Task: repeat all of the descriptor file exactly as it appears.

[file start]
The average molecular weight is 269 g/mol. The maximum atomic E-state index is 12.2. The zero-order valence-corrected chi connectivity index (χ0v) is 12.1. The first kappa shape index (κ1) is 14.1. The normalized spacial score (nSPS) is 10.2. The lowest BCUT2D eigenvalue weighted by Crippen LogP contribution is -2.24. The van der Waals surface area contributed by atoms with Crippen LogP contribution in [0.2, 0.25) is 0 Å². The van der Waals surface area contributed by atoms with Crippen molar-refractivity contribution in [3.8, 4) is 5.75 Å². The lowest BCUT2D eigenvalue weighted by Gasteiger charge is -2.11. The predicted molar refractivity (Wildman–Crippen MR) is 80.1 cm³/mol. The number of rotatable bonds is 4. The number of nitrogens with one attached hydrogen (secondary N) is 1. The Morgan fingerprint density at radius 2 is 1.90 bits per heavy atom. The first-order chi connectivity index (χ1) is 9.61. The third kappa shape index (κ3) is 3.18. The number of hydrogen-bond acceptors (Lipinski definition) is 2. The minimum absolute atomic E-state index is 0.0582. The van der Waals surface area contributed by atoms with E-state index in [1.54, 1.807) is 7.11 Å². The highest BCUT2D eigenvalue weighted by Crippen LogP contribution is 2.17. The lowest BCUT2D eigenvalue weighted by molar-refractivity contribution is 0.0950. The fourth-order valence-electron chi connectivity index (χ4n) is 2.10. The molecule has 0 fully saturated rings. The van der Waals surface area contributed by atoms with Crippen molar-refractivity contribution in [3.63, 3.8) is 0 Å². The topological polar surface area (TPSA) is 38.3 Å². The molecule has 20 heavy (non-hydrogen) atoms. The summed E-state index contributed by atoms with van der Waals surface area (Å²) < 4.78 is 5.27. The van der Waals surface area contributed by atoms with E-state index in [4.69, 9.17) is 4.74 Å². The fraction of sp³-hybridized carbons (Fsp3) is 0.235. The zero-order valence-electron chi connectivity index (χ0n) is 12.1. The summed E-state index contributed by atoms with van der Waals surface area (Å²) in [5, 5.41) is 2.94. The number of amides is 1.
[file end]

The average molecular weight is 269 g/mol. The maximum atomic E-state index is 12.2. The zero-order valence-corrected chi connectivity index (χ0v) is 12.1. The first kappa shape index (κ1) is 14.1. The normalized spacial score (nSPS) is 10.2. The lowest BCUT2D eigenvalue weighted by Crippen LogP contribution is -2.24. The van der Waals surface area contributed by atoms with Crippen LogP contribution in [0.2, 0.25) is 0 Å². The van der Waals surface area contributed by atoms with Crippen molar-refractivity contribution in [3.8, 4) is 5.75 Å². The lowest BCUT2D eigenvalue weighted by Gasteiger charge is -2.11. The predicted molar refractivity (Wildman–Crippen MR) is 80.1 cm³/mol. The number of rotatable bonds is 4. The number of nitrogens with one attached hydrogen (secondary N) is 1. The Morgan fingerprint density at radius 2 is 1.90 bits per heavy atom. The first-order chi connectivity index (χ1) is 9.61. The third kappa shape index (κ3) is 3.18. The number of hydrogen-bond acceptors (Lipinski definition) is 2. The minimum absolute atomic E-state index is 0.0582. The van der Waals surface area contributed by atoms with E-state index in [1.54, 1.807) is 7.11 Å². The highest BCUT2D eigenvalue weighted by Crippen LogP contribution is 2.17. The lowest BCUT2D eigenvalue weighted by molar-refractivity contribution is 0.0950. The fourth-order valence-electron chi connectivity index (χ4n) is 2.10. The molecule has 0 fully saturated rings. The van der Waals surface area contributed by atoms with Crippen molar-refractivity contribution in [3.63, 3.8) is 0 Å². The topological polar surface area (TPSA) is 38.3 Å². The molecule has 20 heavy (non-hydrogen) atoms. The summed E-state index contributed by atoms with van der Waals surface area (Å²) < 4.78 is 5.27. The van der Waals surface area contributed by atoms with E-state index in [4.69, 9.17) is 4.74 Å². The fraction of sp³-hybridized carbons (Fsp3) is 0.235. The zero-order valence-electron chi connectivity index (χ0n) is 12.1. The summed E-state index contributed by atoms with van der Waals surface area (Å²) in [5, 5.41) is 2.94. The number of amides is 1.